And now, submitted to Christ, we embrace our mandate of freedom to become whom we were always meant to be: At peace with our Creator and in harmony with all creation. We are now free to enjoy right relationships with God and others, to walk in faith, hope, and love, and to bless both the church and the world.

The Christian’s freedom came at a price: the very blood of Christ Jesus. Therefore, we are not to abuse that freedom by focusing solely on our freedoms from all that once bound us. We are also responsible and accountable for using that freedom in going to the world and proclaiming the gospel in word and sacrament, as well as loving God and neighbor.

Freedom is only freedom when it has the well-being of everyone in mind.

Think of the needs of the group.

Lord God, almighty and everlasting Father: Help us to live into the freedom you have brought to us. May we exercise our freedom, with the heart of a faithful disciple of Jesus Christ, to serve your purposes. Unite us, protect our sacred liberties and rights, and defend us from every evil. Strengthen your people as a foundation of moral clarity, justice, love, and gospel proclamation. Grant all this by the power of your Holy Spirit and in the Name of Jesus Christ, your Son, our Lord. Amen.

The Divine Warrior (Isaiah 59:15b-21)

The Lord looked and was displeased
    that there was no justice.

He saw that there was no one,
    he was appalled that there was no one to intervene;
so his own arm achieved salvation for him,
    and his own righteousness sustained him.
He put on righteousness as his breastplate,
    and the helmet of salvation on his head;
he put on the garments of vengeance
    and wrapped himself in zeal as in a cloak.
According to what they have done,
    so will he repay
wrath to his enemies
    and retribution to his foes;
    he will repay the islands their due.
From the west, people will fear the name of the Lord,
    and from the rising of the sun, they will revere his glory.
For he will come like a pent-up flood
    that the breath of the Lord drives along.

“The Redeemer will come to Zion,
    to those in Jacob who repent of their sins,”
declares the Lord.

“As for me, this is my covenant with them,” says the Lord. “My Spirit, who is on you, will not depart from you, and my words that I have put in your mouth will always be on your lips, on the lips of your children and on the lips of their descendants—from this time on and forever,” says the Lord. (New International Version)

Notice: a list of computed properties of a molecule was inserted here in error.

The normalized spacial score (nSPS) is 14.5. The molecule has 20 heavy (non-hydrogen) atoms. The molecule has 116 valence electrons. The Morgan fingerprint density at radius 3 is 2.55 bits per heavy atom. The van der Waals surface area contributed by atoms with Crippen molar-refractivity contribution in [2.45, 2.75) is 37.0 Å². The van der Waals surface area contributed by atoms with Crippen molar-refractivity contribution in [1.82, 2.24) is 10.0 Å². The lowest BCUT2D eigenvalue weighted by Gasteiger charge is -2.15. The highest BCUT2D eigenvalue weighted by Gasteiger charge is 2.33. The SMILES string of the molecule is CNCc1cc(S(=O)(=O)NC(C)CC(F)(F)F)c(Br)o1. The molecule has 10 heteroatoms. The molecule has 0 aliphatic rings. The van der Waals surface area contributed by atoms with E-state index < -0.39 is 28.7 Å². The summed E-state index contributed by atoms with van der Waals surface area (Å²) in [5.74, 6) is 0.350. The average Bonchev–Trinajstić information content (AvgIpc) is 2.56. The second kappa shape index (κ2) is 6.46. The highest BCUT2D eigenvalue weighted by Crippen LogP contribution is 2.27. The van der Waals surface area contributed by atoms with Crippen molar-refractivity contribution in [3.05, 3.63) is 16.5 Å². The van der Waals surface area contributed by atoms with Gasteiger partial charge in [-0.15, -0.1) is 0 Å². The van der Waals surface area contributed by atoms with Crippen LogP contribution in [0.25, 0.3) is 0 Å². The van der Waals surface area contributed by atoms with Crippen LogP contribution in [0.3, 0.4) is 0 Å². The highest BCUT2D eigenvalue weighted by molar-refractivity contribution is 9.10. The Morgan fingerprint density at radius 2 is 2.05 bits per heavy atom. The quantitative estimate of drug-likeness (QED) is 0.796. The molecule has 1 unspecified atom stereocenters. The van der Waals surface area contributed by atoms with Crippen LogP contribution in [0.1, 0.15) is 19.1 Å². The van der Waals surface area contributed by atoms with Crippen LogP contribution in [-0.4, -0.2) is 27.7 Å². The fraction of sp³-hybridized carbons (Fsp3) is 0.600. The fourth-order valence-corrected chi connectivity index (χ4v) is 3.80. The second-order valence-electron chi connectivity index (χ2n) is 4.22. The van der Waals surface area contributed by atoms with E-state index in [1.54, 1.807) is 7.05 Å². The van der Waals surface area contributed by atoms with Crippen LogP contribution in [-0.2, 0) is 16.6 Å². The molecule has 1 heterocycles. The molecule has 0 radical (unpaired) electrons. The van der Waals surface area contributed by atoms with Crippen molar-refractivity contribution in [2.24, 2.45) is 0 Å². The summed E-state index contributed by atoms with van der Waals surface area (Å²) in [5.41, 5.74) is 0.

The Lord inhabits a lot of roles as God: Creator and Sustainer, Father and Mother, Helper and Healer, Sovereign and King, Shepherd and Spirit, and much more. In today’s Old Testament lesson, we see God as the Divine Warrior and Redeemer.

Readers of the New Testament will pick up on the warrior language in Isaiah’s prophecy (Ephesians 6:10-20). The Divine Warrior readies for battle by putting on armor: a breastplate of righteousness and the helmet of salvation. The Lord prepares to intervene, to make war on injustice, because there are no earthly human warriors willing to eradicate unrighteousness, redeem the oppressed, and establish deliverance for the needy.

The “bystander effect,” or “bystander apathy,” is a social psychology term that refers to cases in which individuals do not offer any means of help to a victim when other people are present. In experiment after experiment over the past fifty years, social psychologists have found that the more bystanders there are, the less likely any one of them will help. 

For example, researchers Bibb Latané and Judith Rodin staged an experiment in 1969 around a woman in distress. 70% of the people who were alone called out or went to help the woman after they believed she had fallen and was hurt. Yet, when there were other people around, only 40% offered help.

The social psychologists found that individuals find it far too easy to stand with their hands in their pockets, whenever there are other people around that could help and do what is right and just. 

The Lord your God is with you, the Mighty Warrior who saves. (Zephaniah 3:17, NIV)

The Lord noticed that justice had disappeared. God was plenty displeased with the lack of justice – and became downright disgusted when no one was doing anything about it. 

“Rationalization is a process not of perceiving reality, but of attempting to make reality fit one’s emotions.”

Ayn Rand

The rationalizations for not becoming involved and avoiding the work of justice in the world are legion: 

  • “Someone else can do it better than me.” 
  • “But what if I screw up?”
  • “I don’t have time for this.”
  • “How could I possibly make any difference?”
  • “That’s not my job.”
  • “They made their own bed, now they can sleep in it.”
  • “I don’t know what to do.”

God puts the responsibility for ensuring that everyone has what they need to live and thrive on us. We truly are our brother’s and sister’s keeper.